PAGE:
Out of the box, it actually reminded me of something Hercule Poirot might favour if he decided to go for a wristwatch. It’s simple, understated, and classy, which is why I went for the smaller 38mm size. To my eye, it just seemed to make the most sense for a watch with dauphine hands and sans-serif roman numerals. Also, it fits easily under the cuff and works well for a watch you may need to dress up or down with.
The plain bezel is brushed while the top edge of the curved lugs is polished, and this accent wraps around the case nicely. The sides are brushed and there is a touch of bead blasting near where the caseback fits into the case and also on most of the screw-down crown. This is another feature I found helpful in my day-to-day with the Martenero Marquis, as simple as it may seem. Make a mess while shaving before you hurry out the door? Bathing your splash-happy kid after a hard day’s work? If you forget to take off your watch, it will survive. It’s not a dive watch at 50m of water resistance, but it can handle the modest rough and tumble of the average day.
One of my other favourite features of this watch was the strap, which lends to the wardrobe versatility of this piece significantly. At a 20mm lug size, it’s straight cut and has the nib-style stitching at the head of the watch and at the buckle. The straight cut and stitch style help this watch dress down when you need it to and yet it still works with the “classy gent” feel you get overall. Seriously, if you put a black, tapered, lizard skin strap on this thing, it would only look in place with a suit or a tux, but this simple design choice makes it so you can throw on a denim shirt for the evening hours and have it still make sense.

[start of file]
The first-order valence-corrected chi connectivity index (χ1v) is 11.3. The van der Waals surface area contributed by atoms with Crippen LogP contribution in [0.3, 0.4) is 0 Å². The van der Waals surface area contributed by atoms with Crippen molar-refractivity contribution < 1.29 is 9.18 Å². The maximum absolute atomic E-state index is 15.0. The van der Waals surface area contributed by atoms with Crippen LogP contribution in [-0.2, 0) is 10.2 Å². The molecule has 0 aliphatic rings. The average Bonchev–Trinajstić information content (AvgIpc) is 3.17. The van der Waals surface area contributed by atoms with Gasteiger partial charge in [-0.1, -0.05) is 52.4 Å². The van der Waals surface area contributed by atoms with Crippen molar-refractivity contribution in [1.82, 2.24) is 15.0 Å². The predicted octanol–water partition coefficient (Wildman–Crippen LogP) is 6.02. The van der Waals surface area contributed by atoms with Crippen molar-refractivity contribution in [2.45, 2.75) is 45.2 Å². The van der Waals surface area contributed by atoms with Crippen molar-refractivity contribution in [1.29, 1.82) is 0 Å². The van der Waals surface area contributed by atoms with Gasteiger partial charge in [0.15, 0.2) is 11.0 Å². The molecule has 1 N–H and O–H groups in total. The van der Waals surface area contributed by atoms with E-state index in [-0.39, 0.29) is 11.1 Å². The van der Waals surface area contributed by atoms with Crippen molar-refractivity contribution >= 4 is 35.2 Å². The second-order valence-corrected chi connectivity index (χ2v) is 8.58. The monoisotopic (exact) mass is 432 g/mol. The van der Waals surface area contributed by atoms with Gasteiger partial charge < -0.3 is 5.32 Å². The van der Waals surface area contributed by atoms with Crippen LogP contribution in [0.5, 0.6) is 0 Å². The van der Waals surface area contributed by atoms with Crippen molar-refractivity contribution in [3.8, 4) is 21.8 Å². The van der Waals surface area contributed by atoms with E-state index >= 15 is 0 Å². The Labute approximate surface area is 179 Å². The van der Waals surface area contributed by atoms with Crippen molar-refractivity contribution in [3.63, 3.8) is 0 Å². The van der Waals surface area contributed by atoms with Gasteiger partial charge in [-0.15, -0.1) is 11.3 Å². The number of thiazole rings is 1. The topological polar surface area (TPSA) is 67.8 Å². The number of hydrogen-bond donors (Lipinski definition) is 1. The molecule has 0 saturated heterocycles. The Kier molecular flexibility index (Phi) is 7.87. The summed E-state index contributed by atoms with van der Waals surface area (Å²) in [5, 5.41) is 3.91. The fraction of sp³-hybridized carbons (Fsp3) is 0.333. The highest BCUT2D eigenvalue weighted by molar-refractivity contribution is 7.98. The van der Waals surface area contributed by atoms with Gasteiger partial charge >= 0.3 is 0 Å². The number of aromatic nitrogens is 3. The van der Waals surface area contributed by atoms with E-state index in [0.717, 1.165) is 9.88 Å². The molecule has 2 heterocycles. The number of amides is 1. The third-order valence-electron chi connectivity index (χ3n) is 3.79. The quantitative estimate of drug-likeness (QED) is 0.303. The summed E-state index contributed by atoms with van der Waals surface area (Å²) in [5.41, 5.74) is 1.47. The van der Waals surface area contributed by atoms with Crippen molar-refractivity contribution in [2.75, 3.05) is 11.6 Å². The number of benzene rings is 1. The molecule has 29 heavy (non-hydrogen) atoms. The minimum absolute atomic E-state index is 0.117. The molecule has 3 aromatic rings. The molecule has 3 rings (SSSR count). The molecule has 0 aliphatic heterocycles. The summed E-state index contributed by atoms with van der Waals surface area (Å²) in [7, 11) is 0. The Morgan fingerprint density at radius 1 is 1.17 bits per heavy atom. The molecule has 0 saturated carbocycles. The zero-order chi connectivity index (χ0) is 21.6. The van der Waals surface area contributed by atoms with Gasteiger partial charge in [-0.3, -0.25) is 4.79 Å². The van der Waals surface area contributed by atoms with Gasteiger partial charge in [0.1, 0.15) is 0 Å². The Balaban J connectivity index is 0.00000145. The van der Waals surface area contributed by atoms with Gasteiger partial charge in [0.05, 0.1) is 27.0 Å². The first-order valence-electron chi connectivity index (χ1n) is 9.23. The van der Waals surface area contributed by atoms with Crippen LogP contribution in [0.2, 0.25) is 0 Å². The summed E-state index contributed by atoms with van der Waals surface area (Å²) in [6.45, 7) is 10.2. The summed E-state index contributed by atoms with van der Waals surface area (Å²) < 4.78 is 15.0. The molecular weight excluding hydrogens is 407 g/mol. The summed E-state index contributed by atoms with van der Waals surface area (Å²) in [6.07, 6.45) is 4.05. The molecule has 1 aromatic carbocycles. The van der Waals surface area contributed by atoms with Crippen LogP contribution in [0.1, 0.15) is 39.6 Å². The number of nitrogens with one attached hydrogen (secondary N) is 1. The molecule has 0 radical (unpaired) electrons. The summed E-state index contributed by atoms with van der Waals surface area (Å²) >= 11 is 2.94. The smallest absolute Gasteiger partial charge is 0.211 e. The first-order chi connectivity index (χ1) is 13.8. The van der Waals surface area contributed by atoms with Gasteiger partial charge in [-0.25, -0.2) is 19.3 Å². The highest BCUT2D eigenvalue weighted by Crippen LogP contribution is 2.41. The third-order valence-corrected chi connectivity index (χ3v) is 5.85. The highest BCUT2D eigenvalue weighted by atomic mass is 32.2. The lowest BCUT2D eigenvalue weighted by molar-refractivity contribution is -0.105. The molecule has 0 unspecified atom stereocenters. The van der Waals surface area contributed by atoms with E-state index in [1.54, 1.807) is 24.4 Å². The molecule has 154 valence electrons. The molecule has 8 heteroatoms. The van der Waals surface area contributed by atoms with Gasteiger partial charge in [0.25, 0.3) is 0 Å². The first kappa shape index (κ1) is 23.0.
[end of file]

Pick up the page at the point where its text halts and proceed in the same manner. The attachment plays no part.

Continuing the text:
So, to close off this second scenario, if you are a busy or active guy who owns a lot of vintage pieces that have low to no water resistance, and you’re in need of something practical, then this watch can work for you as well.
Overall, I find the Martenero Marquis has a pleasing combination of finishes, the case lines are sharp and the details are crisply executed. It’s not a flashy watch, but it isn’t boring either. The only critique I could offer is having a solid caseback as an available option — I’m well down the rabbit-hole at this point, and if the movement isn’t something like a 9300 co-axial then perhaps I’m not so keen to show it off. Plus, I really do feel like if you couldn’t see what was inside, you would think this watch might cost more than what it does.
Either way, I think it would be a pleasure to wear as a first mechanical timepiece, and I surely found it enjoyable as an everyday “at-the-ready” for life as I know it. The Martenero Marquis is available in a variety of customizable options for a $595 USD price. martenero.com
>Model: The Marquis
>Price: $595 USD
>Size: 38mm x 10.8mm
>Case Material: 316L Stainless Steel
>Movement: Automatic, Miyota 9015
>Would reviewer personally wear it: Yes.
>Friend we’d recommend it to first: Someone who wants to give mechanical watches a try! It’s a gateway watch to more watches, and reading blog posts about watches, and many more watches.
>Best characteristic of watch: Versatile watch with quite a bit more class than your average entry-level watch.
>Worst characteristic of watch: No solid caseback option.